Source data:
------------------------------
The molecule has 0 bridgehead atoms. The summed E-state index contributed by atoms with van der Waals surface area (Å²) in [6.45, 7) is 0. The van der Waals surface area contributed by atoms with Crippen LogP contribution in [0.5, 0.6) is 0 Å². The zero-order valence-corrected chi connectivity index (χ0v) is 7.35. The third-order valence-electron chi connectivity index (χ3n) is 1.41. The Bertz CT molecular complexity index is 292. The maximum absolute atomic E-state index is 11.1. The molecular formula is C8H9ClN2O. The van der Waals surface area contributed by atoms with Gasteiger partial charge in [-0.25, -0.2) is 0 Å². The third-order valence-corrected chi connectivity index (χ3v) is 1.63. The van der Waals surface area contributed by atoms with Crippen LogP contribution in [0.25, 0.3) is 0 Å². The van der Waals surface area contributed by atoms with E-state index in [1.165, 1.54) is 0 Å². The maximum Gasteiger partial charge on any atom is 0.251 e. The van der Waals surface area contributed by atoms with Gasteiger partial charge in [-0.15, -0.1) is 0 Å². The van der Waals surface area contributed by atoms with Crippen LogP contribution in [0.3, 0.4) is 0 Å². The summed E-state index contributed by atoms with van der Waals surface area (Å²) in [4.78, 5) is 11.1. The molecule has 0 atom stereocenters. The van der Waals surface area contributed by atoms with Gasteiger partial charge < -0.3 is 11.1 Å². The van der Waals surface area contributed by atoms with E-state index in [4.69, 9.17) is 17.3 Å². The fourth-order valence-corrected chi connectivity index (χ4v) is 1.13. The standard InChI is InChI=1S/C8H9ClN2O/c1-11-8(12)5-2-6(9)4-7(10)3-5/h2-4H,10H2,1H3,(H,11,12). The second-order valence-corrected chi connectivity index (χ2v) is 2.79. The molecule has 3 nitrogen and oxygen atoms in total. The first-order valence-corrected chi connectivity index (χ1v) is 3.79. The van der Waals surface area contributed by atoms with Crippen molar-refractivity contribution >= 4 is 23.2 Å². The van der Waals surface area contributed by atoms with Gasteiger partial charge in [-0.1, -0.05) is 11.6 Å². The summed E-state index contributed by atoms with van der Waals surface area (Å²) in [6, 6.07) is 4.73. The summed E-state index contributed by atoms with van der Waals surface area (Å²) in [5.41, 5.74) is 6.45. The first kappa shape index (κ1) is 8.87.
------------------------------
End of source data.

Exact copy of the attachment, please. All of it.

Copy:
The molecule has 0 bridgehead atoms. The summed E-state index contributed by atoms with van der Waals surface area (Å²) in [6.45, 7) is 0. The van der Waals surface area contributed by atoms with Crippen LogP contribution in [0.5, 0.6) is 0 Å². The zero-order valence-corrected chi connectivity index (χ0v) is 7.35. The third-order valence-electron chi connectivity index (χ3n) is 1.41. The Bertz CT molecular complexity index is 292. The maximum absolute atomic E-state index is 11.1. The molecular formula is C8H9ClN2O. The van der Waals surface area contributed by atoms with Gasteiger partial charge in [-0.25, -0.2) is 0 Å². The third-order valence-corrected chi connectivity index (χ3v) is 1.63. The van der Waals surface area contributed by atoms with Crippen LogP contribution in [0.25, 0.3) is 0 Å². The van der Waals surface area contributed by atoms with E-state index in [1.165, 1.54) is 0 Å². The maximum Gasteiger partial charge on any atom is 0.251 e. The van der Waals surface area contributed by atoms with Gasteiger partial charge in [-0.15, -0.1) is 0 Å². The van der Waals surface area contributed by atoms with Crippen LogP contribution in [0.3, 0.4) is 0 Å². The summed E-state index contributed by atoms with van der Waals surface area (Å²) in [4.78, 5) is 11.1. The molecule has 0 atom stereocenters. The van der Waals surface area contributed by atoms with Gasteiger partial charge < -0.3 is 11.1 Å². The van der Waals surface area contributed by atoms with E-state index in [4.69, 9.17) is 17.3 Å². The fourth-order valence-corrected chi connectivity index (χ4v) is 1.13. The standard InChI is InChI=1S/C8H9ClN2O/c1-11-8(12)5-2-6(9)4-7(10)3-5/h2-4H,10H2,1H3,(H,11,12). The second-order valence-corrected chi connectivity index (χ2v) is 2.79. The molecule has 3 nitrogen and oxygen atoms in total. The first-order valence-corrected chi connectivity index (χ1v) is 3.79. The van der Waals surface area contributed by atoms with Crippen molar-refractivity contribution >= 4 is 23.2 Å². The van der Waals surface area contributed by atoms with Gasteiger partial charge in [-0.1, -0.05) is 11.6 Å². The summed E-state index contributed by atoms with van der Waals surface area (Å²) in [6, 6.07) is 4.73. The summed E-state index contributed by atoms with van der Waals surface area (Å²) in [5.41, 5.74) is 6.45. The first kappa shape index (κ1) is 8.87.